Hanukkah celebrated in front of Parks

Members of the Ames Jewish community and Chabad on Campus watch the menorah lighting on the front lawn of Parks Library on Dec. 3. Chabad on campus, hosted the menorah lighting and a Chanukah party in Carver Room 400.

Meg Grice

Visitors to Parks Library may have noticed a 6-foot menorah on the front lawn last night in celebration of Hanukkah.

Chabad on Campus hosted their second annual celebration by kicking off the second night of Hanukkah with the lighting of the center and the two outer-right lights on the menorah.

Approximately 15 people attended the celebration outside Parks and the after-party in Carver Hall. Both Jewish and non-Jewish participants attended the celebration. 

Rabbi Leibel Jacobson opened with statements explaining the importance of the holiday, which signifies good overcoming evil as well as the bringing about of light and eliminating darkness in the world.

After the speech, those killed in the recent Pittsburgh synagogue shooting were honored with a moment of silence.

With the menorah lit, Rabbi Jacobson invited all attendees to sing along with songs of the holiday, as well as the blessings while Joseph Bingham, president of Chabad on Campus, lit the menorah.

Bingham passed around a petition during the ceremony outside Parks to advocate for a Rabbi to be a part of the administration at Iowa State.

Bingham said Jewish student needs are not being met, and their needs still matter regardless of their portion size in the student population.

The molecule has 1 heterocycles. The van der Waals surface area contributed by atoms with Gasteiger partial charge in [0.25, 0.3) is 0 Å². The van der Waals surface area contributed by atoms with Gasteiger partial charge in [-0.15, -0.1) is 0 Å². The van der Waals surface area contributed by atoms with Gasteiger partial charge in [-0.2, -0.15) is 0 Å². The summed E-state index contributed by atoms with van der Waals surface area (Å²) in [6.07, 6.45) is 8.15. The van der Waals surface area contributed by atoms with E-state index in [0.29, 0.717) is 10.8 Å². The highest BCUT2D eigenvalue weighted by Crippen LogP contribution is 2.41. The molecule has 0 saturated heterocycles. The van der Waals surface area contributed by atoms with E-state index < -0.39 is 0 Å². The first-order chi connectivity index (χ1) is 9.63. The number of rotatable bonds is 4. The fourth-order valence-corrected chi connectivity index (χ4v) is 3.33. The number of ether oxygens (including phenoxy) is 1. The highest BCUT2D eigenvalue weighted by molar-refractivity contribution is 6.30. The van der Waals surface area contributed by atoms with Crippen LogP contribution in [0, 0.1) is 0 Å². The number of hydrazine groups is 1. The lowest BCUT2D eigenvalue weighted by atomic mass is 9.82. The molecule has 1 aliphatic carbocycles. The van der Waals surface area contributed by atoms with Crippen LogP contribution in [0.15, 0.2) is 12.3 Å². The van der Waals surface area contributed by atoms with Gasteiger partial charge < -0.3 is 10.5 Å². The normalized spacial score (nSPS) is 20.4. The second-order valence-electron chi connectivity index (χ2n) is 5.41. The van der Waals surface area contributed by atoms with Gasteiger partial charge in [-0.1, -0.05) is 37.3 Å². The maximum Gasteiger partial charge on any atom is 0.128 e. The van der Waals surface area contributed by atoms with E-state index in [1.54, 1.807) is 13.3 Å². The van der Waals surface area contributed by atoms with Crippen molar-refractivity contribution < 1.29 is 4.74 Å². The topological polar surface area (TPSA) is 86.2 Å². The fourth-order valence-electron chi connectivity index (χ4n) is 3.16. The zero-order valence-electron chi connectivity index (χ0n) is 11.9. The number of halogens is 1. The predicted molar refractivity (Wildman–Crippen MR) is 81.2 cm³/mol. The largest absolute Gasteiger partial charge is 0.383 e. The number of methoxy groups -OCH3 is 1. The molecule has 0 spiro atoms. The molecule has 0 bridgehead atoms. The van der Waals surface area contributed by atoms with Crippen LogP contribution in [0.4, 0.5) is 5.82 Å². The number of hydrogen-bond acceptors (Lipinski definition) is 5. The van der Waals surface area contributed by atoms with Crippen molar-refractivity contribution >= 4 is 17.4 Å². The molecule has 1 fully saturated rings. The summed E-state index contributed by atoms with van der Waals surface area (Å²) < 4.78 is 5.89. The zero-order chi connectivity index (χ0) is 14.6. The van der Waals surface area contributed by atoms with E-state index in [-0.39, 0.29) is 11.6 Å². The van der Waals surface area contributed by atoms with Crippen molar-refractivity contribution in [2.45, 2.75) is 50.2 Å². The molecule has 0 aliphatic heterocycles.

“Our big goal is making it so that Jews feel welcome on campus,” Bingham said.

Rabbi Jacobson also handed out menorahs to attendees who did not possess one of their own.

At the after-party in Carver, a surplus of latkes, soup and jelly-filled doughnuts were available to partake in, as is typical of the holiday. Malka Jacobson, the Rabbi’s wife, welcomed both old and new faces.

A majority of the party-goers took part in the dreidel game and socialization with other members. Music was also played throughout the night, and during the dreidel game various techniques were practiced to achieve the longest lasting spins.

The dreidel game involves a four sided top and chocolate coins. Each player starts with an established number of coins. After a player spins their dreidel, if participants have their own, and it lands on a symbol, the player must then add or remove coins from their own pile based upon that symbol. When a player runs out of coins, they are out of the game.

As a whole, the night was enjoyed by both young and old members of the Jewish faith in celebration of light over darkness.